The aircraft used in this operation was a modified North American B-25D Mitchell (also known as an F-10 reconnaissance model) which had all of its armament and bombing equipment removed.  This aircraft’s main purpose was mapping the landscape in order to determine enemy order of battle, enemy routes, and determine viable landing zones for the Allied forces.  The aircraft was modified to equip three K-17 cameras, mounted at several angles: vertically, horizontally, and obliquely which allowed for various look angles to be captured on film.
Overall, photo reconnaissance provided ample support in order for an invasion into Sicily to be possible.  There were approximately five aerial missions a day and the processing of 200 to 600 prints per hour were extracted by analysts located in North Africa.  Lastly, the start of taking photographs at night began during the operations that were conducted in Sicily.  According to http://www.dtic.mil, aircraft dropped flash bombs from 10,000 to 12,000 feet that triggered the camera shutter. A single exposure covered an area roughly two miles long by four and a half miles wide. F-10s (modified B-25s) carried a small number of flash bombs, which normally limited missions to twenty pictures.”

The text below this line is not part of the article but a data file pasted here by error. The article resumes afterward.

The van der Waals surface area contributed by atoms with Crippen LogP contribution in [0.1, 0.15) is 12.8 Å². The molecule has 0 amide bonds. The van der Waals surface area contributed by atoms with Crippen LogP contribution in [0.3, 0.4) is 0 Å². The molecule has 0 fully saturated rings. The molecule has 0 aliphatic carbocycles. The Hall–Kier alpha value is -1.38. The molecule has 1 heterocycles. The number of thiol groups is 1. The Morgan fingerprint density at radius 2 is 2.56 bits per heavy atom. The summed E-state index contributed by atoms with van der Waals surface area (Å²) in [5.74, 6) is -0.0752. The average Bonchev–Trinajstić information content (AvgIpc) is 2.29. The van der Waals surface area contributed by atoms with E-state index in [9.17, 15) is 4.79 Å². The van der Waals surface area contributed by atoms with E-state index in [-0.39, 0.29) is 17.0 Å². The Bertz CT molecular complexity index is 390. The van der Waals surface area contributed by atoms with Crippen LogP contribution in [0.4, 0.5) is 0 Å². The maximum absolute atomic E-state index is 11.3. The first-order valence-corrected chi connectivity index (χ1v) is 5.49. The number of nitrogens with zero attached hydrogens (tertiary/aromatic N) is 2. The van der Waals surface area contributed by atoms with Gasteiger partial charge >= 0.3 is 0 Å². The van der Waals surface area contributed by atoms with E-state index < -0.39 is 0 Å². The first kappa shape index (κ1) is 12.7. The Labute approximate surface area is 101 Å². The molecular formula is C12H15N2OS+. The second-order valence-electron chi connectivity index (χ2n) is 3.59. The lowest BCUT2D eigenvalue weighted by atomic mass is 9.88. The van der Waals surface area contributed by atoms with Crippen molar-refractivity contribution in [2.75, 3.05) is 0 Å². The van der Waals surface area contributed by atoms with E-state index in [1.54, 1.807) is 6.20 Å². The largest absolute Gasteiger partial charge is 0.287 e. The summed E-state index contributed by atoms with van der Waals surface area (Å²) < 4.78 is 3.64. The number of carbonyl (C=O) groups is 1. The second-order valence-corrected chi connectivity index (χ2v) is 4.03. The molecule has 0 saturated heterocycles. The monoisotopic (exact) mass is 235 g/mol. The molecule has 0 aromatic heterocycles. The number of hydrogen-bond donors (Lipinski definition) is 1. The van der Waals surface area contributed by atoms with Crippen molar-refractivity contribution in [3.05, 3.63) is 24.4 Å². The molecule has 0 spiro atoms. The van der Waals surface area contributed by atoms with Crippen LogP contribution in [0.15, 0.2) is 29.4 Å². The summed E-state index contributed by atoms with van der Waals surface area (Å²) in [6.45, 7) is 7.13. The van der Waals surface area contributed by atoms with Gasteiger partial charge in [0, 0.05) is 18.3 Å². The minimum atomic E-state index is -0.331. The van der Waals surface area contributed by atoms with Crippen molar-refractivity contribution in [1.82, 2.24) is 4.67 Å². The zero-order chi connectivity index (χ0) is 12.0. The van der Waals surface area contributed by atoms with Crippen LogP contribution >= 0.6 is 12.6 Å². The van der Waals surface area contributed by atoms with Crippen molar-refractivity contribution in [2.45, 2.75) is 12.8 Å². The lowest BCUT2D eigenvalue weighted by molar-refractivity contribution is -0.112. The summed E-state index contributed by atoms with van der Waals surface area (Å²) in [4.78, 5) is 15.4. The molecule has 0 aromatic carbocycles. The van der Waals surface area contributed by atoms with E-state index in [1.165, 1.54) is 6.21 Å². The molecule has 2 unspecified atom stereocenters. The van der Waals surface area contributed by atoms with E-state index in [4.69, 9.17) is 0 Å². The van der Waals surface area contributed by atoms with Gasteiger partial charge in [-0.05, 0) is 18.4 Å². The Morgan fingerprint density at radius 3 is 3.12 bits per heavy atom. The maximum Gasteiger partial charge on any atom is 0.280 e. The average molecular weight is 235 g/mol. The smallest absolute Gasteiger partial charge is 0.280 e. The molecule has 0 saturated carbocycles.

I was not able to locate any aerial photography taken during this operation; however, I was able to locate a planning map that was used to direct where aerial photography was needed, an actual imagery report disseminated during this operation, as well as a picture of the F-10.
Operation HUSKY, Photo Reconnaissance Plan
                                                                       Photo Interpretation Report Example
F-10 Photo Reconnaissance Aircraft